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Florida scientists are mapping red tide fish kills to help regulate fishing afterward

a dead fish on a beach
Jessica Meszaros
Dead fish washed ashore after a red tide event in 2018.

Satellite images of red tide blooms in the Gulf of Mexico and modeling from within the water column will then be combined with a foodweb model to estimate mortality rates of different fish species.

Florida researchers are working to map fish kills after red tide events to help regulators determine harvesting limitations. The National Oceanic and Atmospheric Administration awarded the five-year project with about $1.7 million.

Toxic red tide algae blooms can result in large fish kills.

David Chagaris, a research associate professor at the University of Florida's Nature Coast Biological Station, said the Gulf of Mexico Fisheries Management Council often doesn't have enough information about the events to create safe catch levels in the following years for species like grouper and snapper.

“If there's a red tide that's occurring, they oftentimes don't have enough information to say, ‘Well, the effects are going to be severe or not so severe,' " Chagaris said. "And so, they don't have that information to then say what would be the safe catch levels in the following years.

“So, this project … it aims to create this modeling framework that can provide that information on a timely manner for managers when setting catch limits.”

There are three components to the project:

One involves satellites. Chuanmin Hu, with the University of South Florida College of Marine Science, will use a new satellite to detect red tides from space to have near real-time information.

Part two involves biogeochemical modeling with Mike Stukel at Florida State University.

“That will allow us to understand more about the role of red tide across, up, and down, throughout the water column, instead of just a surface because the satellite only detects surface blooms,” Chagaris said.

He said both of these will feed into the third component: Chagaris’ ecosystem model.

“Like a foodweb model that has about 80 different species in it, and they're connected to one another through foodweb interactions and fisheries,” he said.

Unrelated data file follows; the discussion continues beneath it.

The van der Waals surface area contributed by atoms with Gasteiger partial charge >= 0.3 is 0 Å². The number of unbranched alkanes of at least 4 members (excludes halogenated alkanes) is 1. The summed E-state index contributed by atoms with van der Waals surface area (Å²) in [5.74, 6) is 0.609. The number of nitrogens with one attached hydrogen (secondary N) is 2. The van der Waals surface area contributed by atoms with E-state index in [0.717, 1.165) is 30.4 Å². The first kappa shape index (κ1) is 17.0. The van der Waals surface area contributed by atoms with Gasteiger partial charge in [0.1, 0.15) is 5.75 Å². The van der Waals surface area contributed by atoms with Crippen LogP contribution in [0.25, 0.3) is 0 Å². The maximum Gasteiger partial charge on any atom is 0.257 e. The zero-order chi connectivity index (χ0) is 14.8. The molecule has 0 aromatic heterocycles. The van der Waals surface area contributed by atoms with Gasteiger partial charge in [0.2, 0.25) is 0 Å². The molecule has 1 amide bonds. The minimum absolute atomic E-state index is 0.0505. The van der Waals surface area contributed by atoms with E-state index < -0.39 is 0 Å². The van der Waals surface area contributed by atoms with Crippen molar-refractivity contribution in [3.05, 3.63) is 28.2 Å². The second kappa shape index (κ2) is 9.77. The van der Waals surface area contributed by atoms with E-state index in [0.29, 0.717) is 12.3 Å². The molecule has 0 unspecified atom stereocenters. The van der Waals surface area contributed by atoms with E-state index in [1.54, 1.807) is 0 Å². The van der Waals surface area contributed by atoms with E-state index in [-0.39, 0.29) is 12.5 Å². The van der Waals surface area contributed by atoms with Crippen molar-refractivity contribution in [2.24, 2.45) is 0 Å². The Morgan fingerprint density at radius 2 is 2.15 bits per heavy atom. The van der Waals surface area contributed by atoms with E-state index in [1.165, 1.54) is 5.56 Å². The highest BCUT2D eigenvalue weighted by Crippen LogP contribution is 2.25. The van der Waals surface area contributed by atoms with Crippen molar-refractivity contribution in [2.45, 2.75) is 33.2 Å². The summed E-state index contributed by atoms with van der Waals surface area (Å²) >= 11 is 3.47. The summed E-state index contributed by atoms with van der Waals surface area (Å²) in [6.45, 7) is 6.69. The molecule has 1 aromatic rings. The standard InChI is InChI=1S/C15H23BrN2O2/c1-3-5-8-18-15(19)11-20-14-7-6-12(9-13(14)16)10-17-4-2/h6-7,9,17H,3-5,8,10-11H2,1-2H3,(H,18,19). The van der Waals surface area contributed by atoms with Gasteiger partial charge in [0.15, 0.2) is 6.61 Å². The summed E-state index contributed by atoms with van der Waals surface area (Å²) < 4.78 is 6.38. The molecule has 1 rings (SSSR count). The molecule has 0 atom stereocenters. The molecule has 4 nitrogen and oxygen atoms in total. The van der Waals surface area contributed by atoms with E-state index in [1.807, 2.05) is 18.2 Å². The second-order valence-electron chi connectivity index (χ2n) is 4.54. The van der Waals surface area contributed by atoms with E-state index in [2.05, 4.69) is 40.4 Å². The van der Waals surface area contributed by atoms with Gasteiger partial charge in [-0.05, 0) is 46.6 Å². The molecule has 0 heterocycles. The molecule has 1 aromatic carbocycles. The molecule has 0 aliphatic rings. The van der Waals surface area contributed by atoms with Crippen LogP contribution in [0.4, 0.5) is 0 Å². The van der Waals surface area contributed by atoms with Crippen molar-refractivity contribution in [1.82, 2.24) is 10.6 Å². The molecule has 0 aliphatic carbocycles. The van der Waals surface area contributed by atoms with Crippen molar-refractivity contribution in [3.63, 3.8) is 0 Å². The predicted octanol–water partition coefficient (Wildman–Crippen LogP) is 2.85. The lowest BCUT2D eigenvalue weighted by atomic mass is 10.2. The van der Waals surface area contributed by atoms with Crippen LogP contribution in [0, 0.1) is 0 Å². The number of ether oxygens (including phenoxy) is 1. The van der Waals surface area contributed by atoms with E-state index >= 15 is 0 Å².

“We can take … the information from the satellites and the biogeochemical model overlaid on our ecosystem model. And from that, we can then estimate what would be the mortality rates on those species due to red tide. And that then feeds directly into the stock assessment in the management process to help managers make better informed decisions.”

But he said this will not always result in less catch for fishermen because in the past, without this information, he said the Management Council and its scientific advisory bodies have been overly precautious in setting the catch levels.

“This will allow them to kind of thread that needle a little bit better to … promote the sustainability of a stock, but not also take too much catch away from fishermen when the red tide is not so severe," Chagaris said.

He added that they hope to predict what fishing regulations will look like in 20-to- 30 years combining the red tide data with climate change figures. 

“When we link the ecosystem model with the biogeochemical model, that opens the door for us to then bring in some climate forecasts because the biogeochemical model is more accommodating to like the ocean climate projection forecast,” Chagaris said.

“And so those could drive the biogeochemical model, which could then make predictions about red tides in the future, or … whether they're likely to be more frequent or severe.”

My main role for WUSF is to report on climate change and the environment, while taking part in NPR’s High-Impact Climate Change Team. I’m also a participant of the Florida Climate Change Reporting Network.